Sunday, 25 July 2010

Quick questions

Question: At school my English teacher told me that we always use the Present Continuous for actions happening at the time of speaking. What does this mean? What is “the time of speaking”?

Answer:  The time of speaking means when you say the sentence. For example, if you are driving to Rome and someone phones you (and you reply using your hands-free phone, of course) you would say: "I’m driving to Rome" because you are actually (really) doing the action when you say it (i.e. (that is) at the moment of speaking).

If you are sitting at home and someone asks you how you normally get to work, you would say “I drive” (using the Present Simple) because you are not driving at the moment you say the sentence.
So, if you are doing the action when you speak, you use the Present Continuous. But if you are not doing the action at the moment of speaking, use the Present Simple.

Question: When do we use “a” and when do when we use “an”?
Answer: Use the indefinite article “a” or “an” when you are talking about something (a noun) in general – not a particular, defined noun. Use “a” before a consonant sound, e.g. (for example) a book, a camera. Use “an” before a vowel sound, an apple, an umbrella. But be careful! Some words which begin with a vowel don’t have a vowel sound, e.g. a university.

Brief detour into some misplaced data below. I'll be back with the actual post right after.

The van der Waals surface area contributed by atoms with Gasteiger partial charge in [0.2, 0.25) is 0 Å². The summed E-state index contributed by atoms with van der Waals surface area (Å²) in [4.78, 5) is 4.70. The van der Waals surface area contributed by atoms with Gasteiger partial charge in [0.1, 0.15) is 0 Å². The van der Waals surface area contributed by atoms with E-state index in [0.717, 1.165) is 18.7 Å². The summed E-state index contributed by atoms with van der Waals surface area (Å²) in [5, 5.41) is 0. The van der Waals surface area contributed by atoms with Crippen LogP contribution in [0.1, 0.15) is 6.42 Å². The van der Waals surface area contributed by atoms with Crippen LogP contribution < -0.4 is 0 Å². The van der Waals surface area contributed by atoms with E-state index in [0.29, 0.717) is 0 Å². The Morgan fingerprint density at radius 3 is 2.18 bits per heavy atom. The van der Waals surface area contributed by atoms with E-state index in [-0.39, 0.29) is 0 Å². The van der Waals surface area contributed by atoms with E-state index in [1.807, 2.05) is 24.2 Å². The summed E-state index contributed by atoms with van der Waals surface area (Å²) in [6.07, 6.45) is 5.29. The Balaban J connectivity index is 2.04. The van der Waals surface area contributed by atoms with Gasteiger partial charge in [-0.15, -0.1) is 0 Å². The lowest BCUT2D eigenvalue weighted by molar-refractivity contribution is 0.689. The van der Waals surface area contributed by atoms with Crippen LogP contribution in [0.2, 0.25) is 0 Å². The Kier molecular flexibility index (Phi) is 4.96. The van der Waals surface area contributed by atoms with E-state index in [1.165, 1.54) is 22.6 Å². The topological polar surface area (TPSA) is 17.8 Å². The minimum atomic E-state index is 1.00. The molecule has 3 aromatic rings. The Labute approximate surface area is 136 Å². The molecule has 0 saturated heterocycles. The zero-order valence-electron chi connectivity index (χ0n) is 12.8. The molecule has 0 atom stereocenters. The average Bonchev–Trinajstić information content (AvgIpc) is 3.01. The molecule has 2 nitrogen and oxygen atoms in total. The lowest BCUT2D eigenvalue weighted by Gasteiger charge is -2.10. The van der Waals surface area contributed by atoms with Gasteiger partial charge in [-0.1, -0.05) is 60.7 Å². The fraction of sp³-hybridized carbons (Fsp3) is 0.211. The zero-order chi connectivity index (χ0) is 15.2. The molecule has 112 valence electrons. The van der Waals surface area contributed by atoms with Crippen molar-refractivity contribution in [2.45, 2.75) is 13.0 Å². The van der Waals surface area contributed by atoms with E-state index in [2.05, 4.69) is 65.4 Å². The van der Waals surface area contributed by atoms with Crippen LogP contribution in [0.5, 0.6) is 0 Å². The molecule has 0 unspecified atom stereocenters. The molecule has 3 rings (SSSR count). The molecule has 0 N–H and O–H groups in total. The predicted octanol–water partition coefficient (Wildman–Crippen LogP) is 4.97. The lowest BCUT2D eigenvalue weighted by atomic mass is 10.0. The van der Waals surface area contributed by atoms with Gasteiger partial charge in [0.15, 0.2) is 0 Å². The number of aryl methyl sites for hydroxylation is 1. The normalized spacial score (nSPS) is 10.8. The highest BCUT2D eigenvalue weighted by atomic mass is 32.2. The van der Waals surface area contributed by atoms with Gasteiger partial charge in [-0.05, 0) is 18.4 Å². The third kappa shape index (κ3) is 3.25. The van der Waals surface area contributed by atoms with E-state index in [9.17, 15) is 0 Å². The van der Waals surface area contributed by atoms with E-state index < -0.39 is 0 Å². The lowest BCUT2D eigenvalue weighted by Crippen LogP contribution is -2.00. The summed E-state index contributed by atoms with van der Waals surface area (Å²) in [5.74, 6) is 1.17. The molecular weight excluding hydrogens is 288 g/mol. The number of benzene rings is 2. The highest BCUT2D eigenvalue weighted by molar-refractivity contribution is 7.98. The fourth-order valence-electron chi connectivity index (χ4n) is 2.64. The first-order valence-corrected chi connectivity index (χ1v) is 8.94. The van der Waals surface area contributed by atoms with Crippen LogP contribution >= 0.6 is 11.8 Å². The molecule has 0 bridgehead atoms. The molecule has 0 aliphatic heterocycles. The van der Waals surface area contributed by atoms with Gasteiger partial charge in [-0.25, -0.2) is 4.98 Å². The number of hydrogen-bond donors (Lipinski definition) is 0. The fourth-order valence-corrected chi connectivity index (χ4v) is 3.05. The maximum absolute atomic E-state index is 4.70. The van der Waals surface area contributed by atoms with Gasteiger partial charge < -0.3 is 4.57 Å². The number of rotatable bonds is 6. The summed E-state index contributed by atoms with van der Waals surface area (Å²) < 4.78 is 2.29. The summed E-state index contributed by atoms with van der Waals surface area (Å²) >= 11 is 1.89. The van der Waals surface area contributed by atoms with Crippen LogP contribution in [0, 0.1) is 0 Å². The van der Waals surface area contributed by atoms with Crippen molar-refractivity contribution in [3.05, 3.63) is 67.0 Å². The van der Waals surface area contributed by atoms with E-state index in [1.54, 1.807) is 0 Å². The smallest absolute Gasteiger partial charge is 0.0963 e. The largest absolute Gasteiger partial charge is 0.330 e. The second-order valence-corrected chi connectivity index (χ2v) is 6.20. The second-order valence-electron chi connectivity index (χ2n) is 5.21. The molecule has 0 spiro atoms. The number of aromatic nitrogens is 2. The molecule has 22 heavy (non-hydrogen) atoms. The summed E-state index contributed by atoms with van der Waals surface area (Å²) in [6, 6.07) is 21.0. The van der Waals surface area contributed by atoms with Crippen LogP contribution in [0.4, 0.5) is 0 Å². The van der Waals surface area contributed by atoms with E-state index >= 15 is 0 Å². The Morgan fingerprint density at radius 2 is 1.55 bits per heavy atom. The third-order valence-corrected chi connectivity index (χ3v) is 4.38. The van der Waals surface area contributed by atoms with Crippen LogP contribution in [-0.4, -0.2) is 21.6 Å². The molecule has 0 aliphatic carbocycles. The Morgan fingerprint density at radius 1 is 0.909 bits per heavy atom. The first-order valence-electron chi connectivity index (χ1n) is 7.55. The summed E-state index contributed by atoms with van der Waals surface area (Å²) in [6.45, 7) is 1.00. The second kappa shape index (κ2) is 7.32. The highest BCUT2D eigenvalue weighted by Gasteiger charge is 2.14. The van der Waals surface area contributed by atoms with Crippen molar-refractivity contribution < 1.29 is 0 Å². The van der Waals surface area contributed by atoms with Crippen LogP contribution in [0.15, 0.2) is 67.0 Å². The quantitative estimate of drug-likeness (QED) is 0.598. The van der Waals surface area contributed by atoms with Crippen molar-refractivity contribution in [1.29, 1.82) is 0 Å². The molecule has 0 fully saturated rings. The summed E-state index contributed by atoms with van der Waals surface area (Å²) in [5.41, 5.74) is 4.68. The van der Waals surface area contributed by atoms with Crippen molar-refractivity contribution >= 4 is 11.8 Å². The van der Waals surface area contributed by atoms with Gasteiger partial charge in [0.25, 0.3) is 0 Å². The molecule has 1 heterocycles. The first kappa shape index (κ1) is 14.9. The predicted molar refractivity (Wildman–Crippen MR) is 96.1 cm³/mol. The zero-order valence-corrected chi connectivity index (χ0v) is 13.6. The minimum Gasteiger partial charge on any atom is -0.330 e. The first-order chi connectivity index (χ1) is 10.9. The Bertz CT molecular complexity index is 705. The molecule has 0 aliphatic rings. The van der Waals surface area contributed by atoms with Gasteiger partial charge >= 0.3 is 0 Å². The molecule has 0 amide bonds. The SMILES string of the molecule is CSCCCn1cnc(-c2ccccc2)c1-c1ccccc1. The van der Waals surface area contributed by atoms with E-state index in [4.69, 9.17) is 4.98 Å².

Who is the Chancellor of the Exchequer – and what does he (or she) do?
The Chancellor of the Exchequer (usually referred to more simply as the Chancellor) is really just the British Finance Minister. The finance department is known in Britain as the Treasury. The current Chancellor of the Exchequer is the Conservative politician George Osborne, a minister in the Conservative-Liberal Democrat (Lib-Con) coalition government. 

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